When Kleiner asked whether she’d ever experienced any psychic phenomena – a question he routinely asked to hundreds of celebrities for the syndicated column – Tate related details of a violent dream she’d had a year before. The nightmare contained specifics uncannily similar to the eventual terrible fate that would befall her.

Critics back in 2019 were particularly contemptuous and… dare it be said, cold-blooded, in their appraisal of the film.

Many of the barbs were directed at the supposed questionable judgement shown by the filmmakers; to dare to concoct a fictionalized story – intended to supply a form of ‘entertainment’ to audiences – from the ashes of a true-life horrific crime that destroyed REAL people’s lives and represented a new-low-point in senseless depravity for 20th century American society.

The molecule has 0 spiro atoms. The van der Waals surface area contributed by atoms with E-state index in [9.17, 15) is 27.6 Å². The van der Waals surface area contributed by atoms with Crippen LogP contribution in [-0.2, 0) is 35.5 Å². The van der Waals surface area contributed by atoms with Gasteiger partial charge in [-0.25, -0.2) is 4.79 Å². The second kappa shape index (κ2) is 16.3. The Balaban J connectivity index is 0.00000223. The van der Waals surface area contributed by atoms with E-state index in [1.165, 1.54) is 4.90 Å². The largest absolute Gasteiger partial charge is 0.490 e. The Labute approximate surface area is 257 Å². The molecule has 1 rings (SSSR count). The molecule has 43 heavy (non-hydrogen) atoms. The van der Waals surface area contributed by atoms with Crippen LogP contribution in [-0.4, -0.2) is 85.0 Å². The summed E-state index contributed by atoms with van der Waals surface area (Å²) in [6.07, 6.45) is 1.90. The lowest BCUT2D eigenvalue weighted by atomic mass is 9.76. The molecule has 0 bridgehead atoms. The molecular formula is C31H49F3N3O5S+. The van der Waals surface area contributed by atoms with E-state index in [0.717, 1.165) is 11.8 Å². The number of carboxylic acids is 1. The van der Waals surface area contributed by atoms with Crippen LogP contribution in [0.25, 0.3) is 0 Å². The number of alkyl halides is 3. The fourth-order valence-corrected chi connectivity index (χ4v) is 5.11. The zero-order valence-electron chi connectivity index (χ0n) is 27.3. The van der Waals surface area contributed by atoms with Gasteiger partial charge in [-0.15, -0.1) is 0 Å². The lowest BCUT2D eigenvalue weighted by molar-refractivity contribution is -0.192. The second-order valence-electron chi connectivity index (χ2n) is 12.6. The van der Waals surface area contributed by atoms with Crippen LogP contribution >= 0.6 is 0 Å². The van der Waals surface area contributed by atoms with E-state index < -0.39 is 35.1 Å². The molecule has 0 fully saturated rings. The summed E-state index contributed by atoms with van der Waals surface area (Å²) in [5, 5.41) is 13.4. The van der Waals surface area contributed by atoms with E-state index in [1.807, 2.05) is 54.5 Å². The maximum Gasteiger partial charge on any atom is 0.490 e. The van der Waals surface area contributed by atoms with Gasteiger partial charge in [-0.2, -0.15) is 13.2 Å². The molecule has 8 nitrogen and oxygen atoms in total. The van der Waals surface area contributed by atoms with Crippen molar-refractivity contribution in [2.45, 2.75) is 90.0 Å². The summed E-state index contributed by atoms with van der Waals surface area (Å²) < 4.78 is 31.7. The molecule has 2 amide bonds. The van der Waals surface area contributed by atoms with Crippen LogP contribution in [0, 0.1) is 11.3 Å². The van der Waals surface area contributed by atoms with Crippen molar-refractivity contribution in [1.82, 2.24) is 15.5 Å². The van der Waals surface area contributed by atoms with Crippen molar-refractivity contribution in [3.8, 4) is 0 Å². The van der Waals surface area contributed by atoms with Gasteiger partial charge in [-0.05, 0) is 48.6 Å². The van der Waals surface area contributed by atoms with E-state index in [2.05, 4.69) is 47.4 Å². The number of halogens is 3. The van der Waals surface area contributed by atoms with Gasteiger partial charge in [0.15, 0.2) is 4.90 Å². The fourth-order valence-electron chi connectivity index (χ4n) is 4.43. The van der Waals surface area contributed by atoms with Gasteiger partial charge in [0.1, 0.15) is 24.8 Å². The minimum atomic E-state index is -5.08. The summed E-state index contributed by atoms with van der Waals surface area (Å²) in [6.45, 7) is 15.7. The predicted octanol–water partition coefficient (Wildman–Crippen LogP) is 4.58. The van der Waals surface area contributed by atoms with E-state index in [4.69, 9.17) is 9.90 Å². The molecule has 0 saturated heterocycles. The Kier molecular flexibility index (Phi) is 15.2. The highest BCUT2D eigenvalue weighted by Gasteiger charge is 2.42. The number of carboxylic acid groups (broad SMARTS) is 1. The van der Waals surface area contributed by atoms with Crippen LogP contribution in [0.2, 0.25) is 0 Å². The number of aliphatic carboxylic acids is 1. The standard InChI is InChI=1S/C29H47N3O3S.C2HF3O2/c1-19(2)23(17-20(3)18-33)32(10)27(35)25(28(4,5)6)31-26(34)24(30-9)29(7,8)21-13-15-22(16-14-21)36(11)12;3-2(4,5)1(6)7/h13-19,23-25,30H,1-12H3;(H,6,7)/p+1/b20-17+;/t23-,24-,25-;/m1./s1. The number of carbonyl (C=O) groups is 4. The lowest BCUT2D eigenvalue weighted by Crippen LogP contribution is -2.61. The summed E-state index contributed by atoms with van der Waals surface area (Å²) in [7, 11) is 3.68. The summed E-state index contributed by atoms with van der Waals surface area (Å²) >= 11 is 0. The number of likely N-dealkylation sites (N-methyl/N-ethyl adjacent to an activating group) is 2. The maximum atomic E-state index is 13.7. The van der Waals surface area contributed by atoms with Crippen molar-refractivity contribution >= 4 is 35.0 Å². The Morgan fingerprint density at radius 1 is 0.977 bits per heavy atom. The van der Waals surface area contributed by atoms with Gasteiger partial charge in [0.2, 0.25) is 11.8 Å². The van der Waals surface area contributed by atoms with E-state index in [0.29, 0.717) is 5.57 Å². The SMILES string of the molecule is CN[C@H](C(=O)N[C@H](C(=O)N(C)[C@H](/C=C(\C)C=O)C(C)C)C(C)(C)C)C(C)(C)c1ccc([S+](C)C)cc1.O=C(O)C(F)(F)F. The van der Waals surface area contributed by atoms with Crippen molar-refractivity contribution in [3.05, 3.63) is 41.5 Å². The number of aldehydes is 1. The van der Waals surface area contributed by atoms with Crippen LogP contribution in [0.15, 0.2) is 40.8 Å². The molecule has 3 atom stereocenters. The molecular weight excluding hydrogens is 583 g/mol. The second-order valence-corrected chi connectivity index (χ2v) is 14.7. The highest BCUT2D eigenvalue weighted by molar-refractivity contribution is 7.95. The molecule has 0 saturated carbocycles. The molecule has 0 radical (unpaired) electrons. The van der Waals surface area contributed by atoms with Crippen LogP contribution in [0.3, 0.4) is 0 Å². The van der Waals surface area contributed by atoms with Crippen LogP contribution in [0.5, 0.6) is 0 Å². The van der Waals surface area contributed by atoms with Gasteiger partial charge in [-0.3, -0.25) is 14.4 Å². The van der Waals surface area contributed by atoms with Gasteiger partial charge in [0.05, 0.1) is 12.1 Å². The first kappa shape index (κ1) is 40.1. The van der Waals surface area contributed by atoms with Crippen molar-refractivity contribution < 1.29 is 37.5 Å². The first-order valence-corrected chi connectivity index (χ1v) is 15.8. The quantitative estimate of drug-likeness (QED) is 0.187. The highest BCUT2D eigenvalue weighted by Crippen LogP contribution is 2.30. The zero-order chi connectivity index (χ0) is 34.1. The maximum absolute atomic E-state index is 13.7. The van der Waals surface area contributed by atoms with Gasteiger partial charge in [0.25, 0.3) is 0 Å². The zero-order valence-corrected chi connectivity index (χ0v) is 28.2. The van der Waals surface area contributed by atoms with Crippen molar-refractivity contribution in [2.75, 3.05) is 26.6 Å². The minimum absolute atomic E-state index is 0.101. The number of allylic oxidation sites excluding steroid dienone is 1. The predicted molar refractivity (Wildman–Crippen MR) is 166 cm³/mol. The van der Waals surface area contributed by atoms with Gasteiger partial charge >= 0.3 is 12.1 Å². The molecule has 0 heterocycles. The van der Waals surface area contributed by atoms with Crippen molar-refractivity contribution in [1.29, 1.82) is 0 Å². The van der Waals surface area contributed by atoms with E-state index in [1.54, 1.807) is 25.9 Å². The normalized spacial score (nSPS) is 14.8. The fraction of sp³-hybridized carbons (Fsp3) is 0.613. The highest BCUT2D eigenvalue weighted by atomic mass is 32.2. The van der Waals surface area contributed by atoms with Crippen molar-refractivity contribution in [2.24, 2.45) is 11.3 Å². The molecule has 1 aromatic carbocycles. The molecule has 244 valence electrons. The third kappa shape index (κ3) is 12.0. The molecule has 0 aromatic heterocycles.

Here’s a sampling of some of those critics misgivings hostilities –

Plus a few more…

And since we’re on a roll, may as well throw these not-so-humble opinions into the ring as well…

But what do critics know? It’s the average punter’s opinion that really counts, right?

When the female character walking next to Sharon Tate (Hilary Duff) in this scene from the film says “IT’S PRETTY EXTREME” (at the 52 second mark), she could just have easily been talking about the degree of outrage and disdain this movie has sparked.

Haters gonna hate. And haters in this case also quite obviously gonna take the moral high ground as well. What does SCENIC WRITER’S SHACK think? As a film, THE HAUNTING OF SHARON TATE has got its flaws. But it’s nowhere near as bad as this type of internet vitriol would have you believe.